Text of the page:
On Dec. 15, 2022, the Financial Crimes Enforcement Network (FinCEN) issued a proposed regulation governing access to, and the protection of, beneficial ownership information (BOI) that companies are required to report under a recently finalized federal regulation.
As discussed in a previous Taft law bulletin, FinCEN issued a final regulation in September 2022 under the Corporate Transparency Act (CTA) that requires most domestic companies and certain foreign companies to file a report with the federal government identifying the company’s beneficial owners. That regulation takes effect on Jan. 1, 2024, and reporting companies in existence prior to that date must file an initial report no later than Jan. 1, 2025.
The latest proposal — the so-called “access rule” — is FinCEN’s second installment of regulations mandated by the CTA. The proposed regulation governs access to BOI, permissible purposes for using BOI, and measures designed to protect BOI from unauthorized use and disclosure.
As authorized recipients of BOI under the CTA, financial institutions with customer due diligence (CDD) requirements should carefully examine the proposed rule’s requirements for, and restrictions related to, the use of BOI in carrying out CDD compliance obligations. Below is a brief summary of provisions related to financial institutions, followed by a discussion of a few issues for financial institutions to consider.
For what purpose may a financial institution use BOI?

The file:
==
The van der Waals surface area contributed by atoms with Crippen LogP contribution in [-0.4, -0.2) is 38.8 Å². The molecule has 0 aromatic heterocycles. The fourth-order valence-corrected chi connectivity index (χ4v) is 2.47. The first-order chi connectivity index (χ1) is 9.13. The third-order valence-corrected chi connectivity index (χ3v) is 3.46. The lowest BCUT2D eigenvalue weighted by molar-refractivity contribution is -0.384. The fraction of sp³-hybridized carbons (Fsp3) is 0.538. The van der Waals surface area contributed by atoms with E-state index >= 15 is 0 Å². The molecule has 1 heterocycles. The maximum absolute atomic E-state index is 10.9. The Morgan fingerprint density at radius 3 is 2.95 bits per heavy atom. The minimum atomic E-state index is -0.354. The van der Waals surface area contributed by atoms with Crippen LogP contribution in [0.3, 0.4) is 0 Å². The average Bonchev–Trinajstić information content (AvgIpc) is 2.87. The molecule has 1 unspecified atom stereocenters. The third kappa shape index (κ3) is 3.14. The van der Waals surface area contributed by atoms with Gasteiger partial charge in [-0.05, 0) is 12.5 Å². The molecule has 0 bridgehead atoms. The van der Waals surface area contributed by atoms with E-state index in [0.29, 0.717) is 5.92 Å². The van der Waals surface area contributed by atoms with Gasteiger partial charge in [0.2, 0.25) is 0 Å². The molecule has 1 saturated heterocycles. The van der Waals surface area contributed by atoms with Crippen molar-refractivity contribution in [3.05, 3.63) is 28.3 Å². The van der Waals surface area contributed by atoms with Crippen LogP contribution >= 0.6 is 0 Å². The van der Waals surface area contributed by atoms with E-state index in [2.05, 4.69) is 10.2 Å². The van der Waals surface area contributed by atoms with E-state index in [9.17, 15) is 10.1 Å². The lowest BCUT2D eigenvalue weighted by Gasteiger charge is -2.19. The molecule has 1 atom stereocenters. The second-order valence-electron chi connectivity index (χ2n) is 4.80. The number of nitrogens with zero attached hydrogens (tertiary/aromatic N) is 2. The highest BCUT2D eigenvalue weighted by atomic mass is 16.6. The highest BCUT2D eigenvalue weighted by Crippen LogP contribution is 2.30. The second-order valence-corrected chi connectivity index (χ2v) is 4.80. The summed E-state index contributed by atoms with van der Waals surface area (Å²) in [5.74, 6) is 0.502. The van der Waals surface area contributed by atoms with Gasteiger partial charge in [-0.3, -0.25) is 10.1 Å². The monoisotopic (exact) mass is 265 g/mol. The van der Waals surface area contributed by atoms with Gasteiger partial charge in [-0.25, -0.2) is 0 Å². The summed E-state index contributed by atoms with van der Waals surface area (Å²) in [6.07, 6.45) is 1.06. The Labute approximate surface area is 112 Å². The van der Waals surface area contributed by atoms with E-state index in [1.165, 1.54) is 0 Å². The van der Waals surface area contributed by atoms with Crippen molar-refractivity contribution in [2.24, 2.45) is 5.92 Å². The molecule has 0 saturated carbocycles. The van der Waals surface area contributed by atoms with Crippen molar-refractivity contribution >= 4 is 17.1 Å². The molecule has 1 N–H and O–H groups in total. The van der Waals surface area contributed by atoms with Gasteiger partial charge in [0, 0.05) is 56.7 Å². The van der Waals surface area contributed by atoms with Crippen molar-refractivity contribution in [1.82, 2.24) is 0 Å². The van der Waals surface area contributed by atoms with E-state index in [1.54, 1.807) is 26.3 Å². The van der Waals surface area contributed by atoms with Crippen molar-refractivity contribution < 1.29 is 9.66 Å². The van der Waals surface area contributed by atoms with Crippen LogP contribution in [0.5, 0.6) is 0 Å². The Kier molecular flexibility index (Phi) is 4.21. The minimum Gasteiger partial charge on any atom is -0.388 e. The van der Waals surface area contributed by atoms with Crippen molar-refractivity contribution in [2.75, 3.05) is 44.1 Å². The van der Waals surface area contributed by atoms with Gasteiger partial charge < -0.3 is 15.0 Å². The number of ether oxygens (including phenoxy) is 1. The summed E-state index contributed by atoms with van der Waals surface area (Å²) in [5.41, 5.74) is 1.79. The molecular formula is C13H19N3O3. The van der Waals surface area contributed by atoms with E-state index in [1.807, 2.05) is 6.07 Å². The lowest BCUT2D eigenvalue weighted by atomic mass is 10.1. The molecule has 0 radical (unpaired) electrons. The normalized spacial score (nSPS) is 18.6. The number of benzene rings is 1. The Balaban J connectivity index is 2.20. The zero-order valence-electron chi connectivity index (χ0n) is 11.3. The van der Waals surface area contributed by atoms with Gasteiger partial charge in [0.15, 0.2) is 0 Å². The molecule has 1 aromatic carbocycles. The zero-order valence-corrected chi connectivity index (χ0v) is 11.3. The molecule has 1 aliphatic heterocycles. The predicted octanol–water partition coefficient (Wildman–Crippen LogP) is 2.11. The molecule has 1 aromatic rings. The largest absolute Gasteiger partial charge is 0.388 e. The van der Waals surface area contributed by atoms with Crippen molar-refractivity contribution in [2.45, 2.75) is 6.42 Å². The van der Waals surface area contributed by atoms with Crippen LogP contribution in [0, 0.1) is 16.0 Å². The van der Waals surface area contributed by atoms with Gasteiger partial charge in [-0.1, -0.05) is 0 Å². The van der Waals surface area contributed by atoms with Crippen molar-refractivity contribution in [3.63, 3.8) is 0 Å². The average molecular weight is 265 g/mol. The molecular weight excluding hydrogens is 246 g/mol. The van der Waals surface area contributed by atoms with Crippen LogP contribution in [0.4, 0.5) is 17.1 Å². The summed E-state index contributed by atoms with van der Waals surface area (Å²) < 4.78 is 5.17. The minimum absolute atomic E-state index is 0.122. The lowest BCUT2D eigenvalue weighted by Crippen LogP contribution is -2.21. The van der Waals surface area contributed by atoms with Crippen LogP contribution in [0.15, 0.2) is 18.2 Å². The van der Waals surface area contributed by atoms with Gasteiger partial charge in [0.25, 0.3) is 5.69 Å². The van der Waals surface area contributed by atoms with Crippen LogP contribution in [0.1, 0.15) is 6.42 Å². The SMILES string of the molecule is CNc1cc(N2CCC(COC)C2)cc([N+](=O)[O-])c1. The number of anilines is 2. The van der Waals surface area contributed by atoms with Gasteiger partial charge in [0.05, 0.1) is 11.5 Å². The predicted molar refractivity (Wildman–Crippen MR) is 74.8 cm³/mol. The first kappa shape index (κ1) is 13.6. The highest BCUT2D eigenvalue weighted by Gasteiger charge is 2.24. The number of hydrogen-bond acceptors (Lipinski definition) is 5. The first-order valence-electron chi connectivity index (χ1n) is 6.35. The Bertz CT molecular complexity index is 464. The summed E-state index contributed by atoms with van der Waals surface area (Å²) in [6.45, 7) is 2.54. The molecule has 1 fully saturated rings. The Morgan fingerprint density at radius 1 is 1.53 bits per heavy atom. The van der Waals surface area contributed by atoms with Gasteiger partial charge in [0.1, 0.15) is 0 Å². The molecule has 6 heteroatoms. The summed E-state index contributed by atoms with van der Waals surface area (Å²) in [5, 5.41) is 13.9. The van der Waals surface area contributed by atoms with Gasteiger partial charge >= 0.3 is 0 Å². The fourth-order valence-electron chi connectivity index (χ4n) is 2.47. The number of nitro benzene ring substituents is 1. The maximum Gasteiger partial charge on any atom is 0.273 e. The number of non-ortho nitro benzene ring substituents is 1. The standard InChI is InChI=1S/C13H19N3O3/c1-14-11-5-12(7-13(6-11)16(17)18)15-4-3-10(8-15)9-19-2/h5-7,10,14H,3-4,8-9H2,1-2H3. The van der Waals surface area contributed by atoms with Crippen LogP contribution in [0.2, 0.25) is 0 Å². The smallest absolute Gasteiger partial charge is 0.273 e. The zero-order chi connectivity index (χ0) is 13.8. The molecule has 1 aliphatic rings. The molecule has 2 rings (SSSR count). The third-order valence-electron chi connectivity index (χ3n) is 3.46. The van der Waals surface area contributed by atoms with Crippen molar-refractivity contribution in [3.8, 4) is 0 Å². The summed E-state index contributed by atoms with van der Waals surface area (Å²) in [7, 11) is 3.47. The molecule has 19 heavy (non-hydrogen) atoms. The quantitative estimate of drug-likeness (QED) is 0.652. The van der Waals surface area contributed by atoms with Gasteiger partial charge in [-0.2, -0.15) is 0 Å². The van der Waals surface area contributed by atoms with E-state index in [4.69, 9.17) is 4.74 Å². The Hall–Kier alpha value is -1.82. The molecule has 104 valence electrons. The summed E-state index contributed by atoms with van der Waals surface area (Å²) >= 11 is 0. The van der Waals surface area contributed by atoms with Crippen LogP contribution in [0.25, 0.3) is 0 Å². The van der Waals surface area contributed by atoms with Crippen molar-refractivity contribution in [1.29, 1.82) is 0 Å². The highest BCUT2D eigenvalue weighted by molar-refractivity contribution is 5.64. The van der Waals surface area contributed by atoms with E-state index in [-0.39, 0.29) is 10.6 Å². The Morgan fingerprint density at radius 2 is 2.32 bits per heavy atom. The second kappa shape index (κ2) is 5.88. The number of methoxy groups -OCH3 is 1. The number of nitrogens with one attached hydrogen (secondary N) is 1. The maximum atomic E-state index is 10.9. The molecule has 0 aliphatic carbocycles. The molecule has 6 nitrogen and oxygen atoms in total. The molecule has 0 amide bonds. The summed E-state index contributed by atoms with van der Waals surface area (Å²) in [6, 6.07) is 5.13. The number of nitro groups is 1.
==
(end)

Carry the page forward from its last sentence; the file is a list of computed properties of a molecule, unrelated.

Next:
Consistent with the CTA, the proposed regulation provides that financial institutions may access BOI only to the extent that disclosure of the information facilitates the institution’s CDD requirements under applicable law. FinCEN has defined “customer due diligence requirements under applicable law” in the proposed rule to mean FinCEN’s CDD regulations under 31 C.F.R. § 1010.230.
How may a financial institution obtain access to BOI?
The proposed regulation requires the financial institution to obtain the consent of the reporting company before requesting BOI from FinCEN. For each BOI request, the financial institution must make a written certification that it is requesting the information to facilitate compliance with CDD requirements, that it has obtained the reporting company’s written consent to request the BOI, and that it has fulfilled security and confidentiality requirements which will be discussed below.
In terms of receiving BOI, FinCEN contemplates that financial institutions will have direct access to the forthcoming FinCEN BOI database but will have limited search capability within that database. Unlike domestic government agencies — who will have the capability to run broader searches in the BOI database — financial institutions will be permitted to search the database using only information specific to the reporting company. In return, the financial institution will receive an electronic transcript containing BOI only for that company. FinCEN justifies this more limited access based on the constraints placed upon financial institutions in the CTA itself, though the CTA does not expressly call for financial institutions to have limited access to reported BOI.
May financial institutions “re-disclose” BOI received from FinCEN?
The proposed regulation provides that any individual authorized to receive BOI is prohibited from disclosing it, except as expressly authorized, and then goes on to list express authorizations for such “re-disclosure.” With respect to financial institutions, the proposed regulation expressly permits personnel to re-disclose BOI where the re-disclosure:
(1) Is made to others within the same institution;
(2) Is made for the same activity and purpose for which the information was originally obtained; and
(3) Is made only to personnel physically located in the United States.
Additionally, financial institution personnel may re-disclose BOI to regulators or other agencies where the disclosure is for the purpose of fulfilling CDD obligations.